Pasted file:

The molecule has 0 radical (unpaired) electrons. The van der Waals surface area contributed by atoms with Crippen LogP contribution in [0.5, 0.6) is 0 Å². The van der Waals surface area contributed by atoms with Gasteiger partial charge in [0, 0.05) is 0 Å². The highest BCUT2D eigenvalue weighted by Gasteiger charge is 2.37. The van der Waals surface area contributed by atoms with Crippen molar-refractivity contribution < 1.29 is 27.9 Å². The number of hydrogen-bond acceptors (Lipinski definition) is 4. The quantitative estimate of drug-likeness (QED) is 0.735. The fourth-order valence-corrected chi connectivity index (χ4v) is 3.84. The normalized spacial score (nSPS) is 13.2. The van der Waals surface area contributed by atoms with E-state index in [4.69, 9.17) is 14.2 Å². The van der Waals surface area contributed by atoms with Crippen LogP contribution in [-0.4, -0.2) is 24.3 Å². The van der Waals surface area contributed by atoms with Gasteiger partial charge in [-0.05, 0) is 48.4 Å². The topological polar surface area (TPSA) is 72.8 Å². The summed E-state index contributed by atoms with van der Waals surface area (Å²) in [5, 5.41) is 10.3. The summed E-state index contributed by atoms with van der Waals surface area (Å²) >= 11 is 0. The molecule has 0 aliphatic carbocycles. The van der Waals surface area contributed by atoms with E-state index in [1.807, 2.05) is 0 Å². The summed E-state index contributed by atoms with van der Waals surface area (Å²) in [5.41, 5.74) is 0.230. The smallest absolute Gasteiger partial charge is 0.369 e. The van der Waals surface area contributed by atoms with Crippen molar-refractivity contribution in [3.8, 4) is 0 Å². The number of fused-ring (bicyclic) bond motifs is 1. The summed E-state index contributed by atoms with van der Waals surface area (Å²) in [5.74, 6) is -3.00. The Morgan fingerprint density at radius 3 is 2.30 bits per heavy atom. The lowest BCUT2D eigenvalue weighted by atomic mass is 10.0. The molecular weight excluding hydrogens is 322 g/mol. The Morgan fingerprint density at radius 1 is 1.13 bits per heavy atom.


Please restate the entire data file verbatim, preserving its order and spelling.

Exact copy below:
The molecule has 0 radical (unpaired) electrons. The van der Waals surface area contributed by atoms with Crippen LogP contribution in [0.5, 0.6) is 0 Å². The van der Waals surface area contributed by atoms with Gasteiger partial charge in [0, 0.05) is 0 Å². The highest BCUT2D eigenvalue weighted by Gasteiger charge is 2.37. The van der Waals surface area contributed by atoms with Crippen molar-refractivity contribution < 1.29 is 27.9 Å². The number of hydrogen-bond acceptors (Lipinski definition) is 4. The quantitative estimate of drug-likeness (QED) is 0.735. The fourth-order valence-corrected chi connectivity index (χ4v) is 3.84. The normalized spacial score (nSPS) is 13.2. The van der Waals surface area contributed by atoms with E-state index in [4.69, 9.17) is 14.2 Å². The van der Waals surface area contributed by atoms with Crippen LogP contribution in [-0.4, -0.2) is 24.3 Å². The van der Waals surface area contributed by atoms with Gasteiger partial charge in [-0.05, 0) is 48.4 Å². The topological polar surface area (TPSA) is 72.8 Å². The summed E-state index contributed by atoms with van der Waals surface area (Å²) in [5, 5.41) is 10.3. The summed E-state index contributed by atoms with van der Waals surface area (Å²) >= 11 is 0. The molecule has 0 aliphatic carbocycles. The van der Waals surface area contributed by atoms with E-state index in [1.807, 2.05) is 0 Å². The summed E-state index contributed by atoms with van der Waals surface area (Å²) in [5.41, 5.74) is 0.230. The smallest absolute Gasteiger partial charge is 0.369 e. The van der Waals surface area contributed by atoms with Crippen molar-refractivity contribution in [3.8, 4) is 0 Å². The number of fused-ring (bicyclic) bond motifs is 1. The summed E-state index contributed by atoms with van der Waals surface area (Å²) in [5.74, 6) is -3.00. The Morgan fingerprint density at radius 3 is 2.30 bits per heavy atom. The lowest BCUT2D eigenvalue weighted by atomic mass is 10.0. The molecular weight excluding hydrogens is 322 g/mol. The Morgan fingerprint density at radius 1 is 1.13 bits per heavy atom.